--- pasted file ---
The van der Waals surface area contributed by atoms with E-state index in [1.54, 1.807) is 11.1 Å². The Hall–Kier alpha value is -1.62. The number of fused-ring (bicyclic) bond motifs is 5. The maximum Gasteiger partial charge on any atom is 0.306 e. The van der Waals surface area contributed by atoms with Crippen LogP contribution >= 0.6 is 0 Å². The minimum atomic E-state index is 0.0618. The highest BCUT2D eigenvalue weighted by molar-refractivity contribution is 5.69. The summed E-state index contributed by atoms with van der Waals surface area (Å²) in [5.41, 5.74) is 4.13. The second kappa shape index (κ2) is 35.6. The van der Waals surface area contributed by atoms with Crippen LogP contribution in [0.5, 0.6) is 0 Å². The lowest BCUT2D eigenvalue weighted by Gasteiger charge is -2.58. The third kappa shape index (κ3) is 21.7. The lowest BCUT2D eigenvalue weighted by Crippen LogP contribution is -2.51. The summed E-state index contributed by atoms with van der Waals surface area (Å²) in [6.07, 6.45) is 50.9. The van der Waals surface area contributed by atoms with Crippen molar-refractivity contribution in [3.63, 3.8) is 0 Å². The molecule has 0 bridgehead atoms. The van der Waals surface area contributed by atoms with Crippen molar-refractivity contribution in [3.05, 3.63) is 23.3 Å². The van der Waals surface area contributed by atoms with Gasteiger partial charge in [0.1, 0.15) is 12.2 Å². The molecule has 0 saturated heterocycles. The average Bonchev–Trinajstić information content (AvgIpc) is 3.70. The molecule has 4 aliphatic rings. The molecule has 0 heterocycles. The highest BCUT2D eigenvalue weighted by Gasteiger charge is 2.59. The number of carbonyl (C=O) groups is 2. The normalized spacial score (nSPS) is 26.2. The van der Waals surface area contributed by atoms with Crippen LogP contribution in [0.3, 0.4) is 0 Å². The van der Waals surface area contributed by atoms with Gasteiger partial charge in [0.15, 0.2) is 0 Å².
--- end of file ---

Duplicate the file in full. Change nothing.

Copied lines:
The van der Waals surface area contributed by atoms with E-state index in [1.54, 1.807) is 11.1 Å². The Hall–Kier alpha value is -1.62. The number of fused-ring (bicyclic) bond motifs is 5. The maximum Gasteiger partial charge on any atom is 0.306 e. The van der Waals surface area contributed by atoms with Crippen LogP contribution >= 0.6 is 0 Å². The minimum atomic E-state index is 0.0618. The highest BCUT2D eigenvalue weighted by molar-refractivity contribution is 5.69. The summed E-state index contributed by atoms with van der Waals surface area (Å²) in [5.41, 5.74) is 4.13. The second kappa shape index (κ2) is 35.6. The van der Waals surface area contributed by atoms with Crippen LogP contribution in [0.5, 0.6) is 0 Å². The lowest BCUT2D eigenvalue weighted by Gasteiger charge is -2.58. The third kappa shape index (κ3) is 21.7. The lowest BCUT2D eigenvalue weighted by Crippen LogP contribution is -2.51. The summed E-state index contributed by atoms with van der Waals surface area (Å²) in [6.07, 6.45) is 50.9. The van der Waals surface area contributed by atoms with Crippen molar-refractivity contribution in [3.63, 3.8) is 0 Å². The molecule has 0 bridgehead atoms. The van der Waals surface area contributed by atoms with Crippen molar-refractivity contribution in [3.05, 3.63) is 23.3 Å². The van der Waals surface area contributed by atoms with Gasteiger partial charge in [0.1, 0.15) is 12.2 Å². The molecule has 0 saturated heterocycles. The average Bonchev–Trinajstić information content (AvgIpc) is 3.70. The molecule has 4 aliphatic rings. The molecule has 0 heterocycles. The highest BCUT2D eigenvalue weighted by Gasteiger charge is 2.59. The number of carbonyl (C=O) groups is 2. The normalized spacial score (nSPS) is 26.2. The van der Waals surface area contributed by atoms with Crippen LogP contribution in [0.3, 0.4) is 0 Å². The van der Waals surface area contributed by atoms with Gasteiger partial charge in [0.15, 0.2) is 0 Å².